name = IMAGE_PATH + "_" + str(curr_frame) + EXTENSION
            cv2.imwrite(name, frame)
        curr_frame += 1
    cap.release()

Note that I'm rolling through all the frames, but only writing the N-th frame using hop as N.

0

It is not possible to extract random frames as the encoding scheme is generally extremely complex. For example in MPEG-4, Only the information containing the difference between two frames is stored, Hence clearly the previous frames are required.

0

I encountered the same problem. All i did was this:

import cv2

vs = cv2.VideoCapture("<path of your video>.mp4")

print("Showing frames...")
c=1
while True:

    grabbed, frame = vs.read()
    if c%5==0:
        cv2.imshow('Frame',frame)
        cv2.waitKey(1)
    c+=1

vs.release()

Hope this helps.

0

I use this repo!

Main idea is:

main.py

from camera import VideoCam
SKIPFRAME = 8
url = 0
v1 = VideoCam(url)
v1.check_camera(v1.cap)
ct = 0
while True:
    ct += 1
    try:
        ret = v1.cap.grab()
        if ct % SKIPFRAME == 0:  # skip some frames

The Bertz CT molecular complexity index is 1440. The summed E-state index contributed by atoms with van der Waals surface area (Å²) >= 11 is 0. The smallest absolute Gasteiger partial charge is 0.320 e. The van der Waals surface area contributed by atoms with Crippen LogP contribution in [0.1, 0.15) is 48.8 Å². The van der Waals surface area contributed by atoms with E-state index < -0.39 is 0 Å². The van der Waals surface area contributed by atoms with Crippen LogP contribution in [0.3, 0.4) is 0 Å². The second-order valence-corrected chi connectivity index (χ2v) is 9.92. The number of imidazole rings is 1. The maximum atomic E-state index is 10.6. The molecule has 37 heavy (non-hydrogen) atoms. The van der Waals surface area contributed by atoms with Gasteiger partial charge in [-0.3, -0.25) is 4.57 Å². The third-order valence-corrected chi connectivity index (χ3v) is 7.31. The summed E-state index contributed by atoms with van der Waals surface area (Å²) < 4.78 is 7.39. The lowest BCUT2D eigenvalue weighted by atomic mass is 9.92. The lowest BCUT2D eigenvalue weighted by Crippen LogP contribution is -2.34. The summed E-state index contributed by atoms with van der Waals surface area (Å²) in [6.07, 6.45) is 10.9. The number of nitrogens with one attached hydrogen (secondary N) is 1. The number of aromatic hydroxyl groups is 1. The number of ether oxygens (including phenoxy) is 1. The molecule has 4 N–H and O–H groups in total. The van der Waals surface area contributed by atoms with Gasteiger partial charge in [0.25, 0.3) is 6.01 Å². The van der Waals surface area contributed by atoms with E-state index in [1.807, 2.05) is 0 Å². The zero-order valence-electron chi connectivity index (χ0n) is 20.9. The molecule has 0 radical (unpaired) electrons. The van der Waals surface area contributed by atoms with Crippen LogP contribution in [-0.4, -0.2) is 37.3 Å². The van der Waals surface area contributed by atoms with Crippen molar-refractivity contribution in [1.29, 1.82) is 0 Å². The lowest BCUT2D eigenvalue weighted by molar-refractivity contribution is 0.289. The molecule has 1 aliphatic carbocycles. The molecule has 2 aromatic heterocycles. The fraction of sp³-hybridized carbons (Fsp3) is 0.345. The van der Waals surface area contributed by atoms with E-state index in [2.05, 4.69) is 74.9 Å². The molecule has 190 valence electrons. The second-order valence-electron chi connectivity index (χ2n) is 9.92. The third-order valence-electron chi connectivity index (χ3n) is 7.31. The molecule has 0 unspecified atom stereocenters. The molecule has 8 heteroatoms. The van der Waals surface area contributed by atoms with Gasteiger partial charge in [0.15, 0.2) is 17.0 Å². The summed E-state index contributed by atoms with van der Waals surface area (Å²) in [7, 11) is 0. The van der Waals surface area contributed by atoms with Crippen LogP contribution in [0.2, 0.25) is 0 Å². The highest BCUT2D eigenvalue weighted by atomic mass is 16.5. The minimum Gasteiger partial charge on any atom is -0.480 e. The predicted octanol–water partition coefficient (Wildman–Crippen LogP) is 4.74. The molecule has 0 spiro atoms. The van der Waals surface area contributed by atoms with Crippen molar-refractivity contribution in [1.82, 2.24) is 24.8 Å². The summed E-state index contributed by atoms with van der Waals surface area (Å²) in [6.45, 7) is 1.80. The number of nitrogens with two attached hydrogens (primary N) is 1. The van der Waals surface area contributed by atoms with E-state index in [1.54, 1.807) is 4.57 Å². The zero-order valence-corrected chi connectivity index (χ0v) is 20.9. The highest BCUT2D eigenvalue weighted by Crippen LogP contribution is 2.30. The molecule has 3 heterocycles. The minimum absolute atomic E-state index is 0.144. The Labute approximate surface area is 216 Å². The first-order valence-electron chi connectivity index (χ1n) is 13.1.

ret, frame = v1.get_frame()
            if not ret:
                v1.restart_capture(v1.cap)
                v1.check_camera(v1.cap)
                continue
            # frame HERE
            v1.show_frame(frame, 'frame')
    except KeyboardInterrupt:
        v1.close_cam()
        exit(0)

camera.py

import cv2
import logging


class VideoCam():
    def __init__(self, url=0):
        self.url = url
        self.cap = cv2.VideoCapture(self.url)
        self.get_frame()
        self.get_frame_read()
        logging.basicConfig(format='%(asctime)s %(message)s', level=logging.INFO)

    def check_camera(self, cap):
        logging.info('Camera {} status: {}'.format(self.url, cap.isOpened()))

    def show_frame(self, frame, name_fr='NAME'):
        cv2.imshow(name_fr, frame)
        # cv2.imshow(name_fr, cv2.resize(frame, (0, 0), fx=0.4, fy=0.4))
        cv2.waitKey(1)


    def get_frame(self):
        return self.cap.retrieve()

    def get_frame_read(self):
        return self.cap.read()

    def close_cam(self):
        self.cap.release()
        cv2.destroyAllWindows()

    def restart_capture(self, cap):
        cap.release()
        self.cap = cv2.VideoCapture(self.url)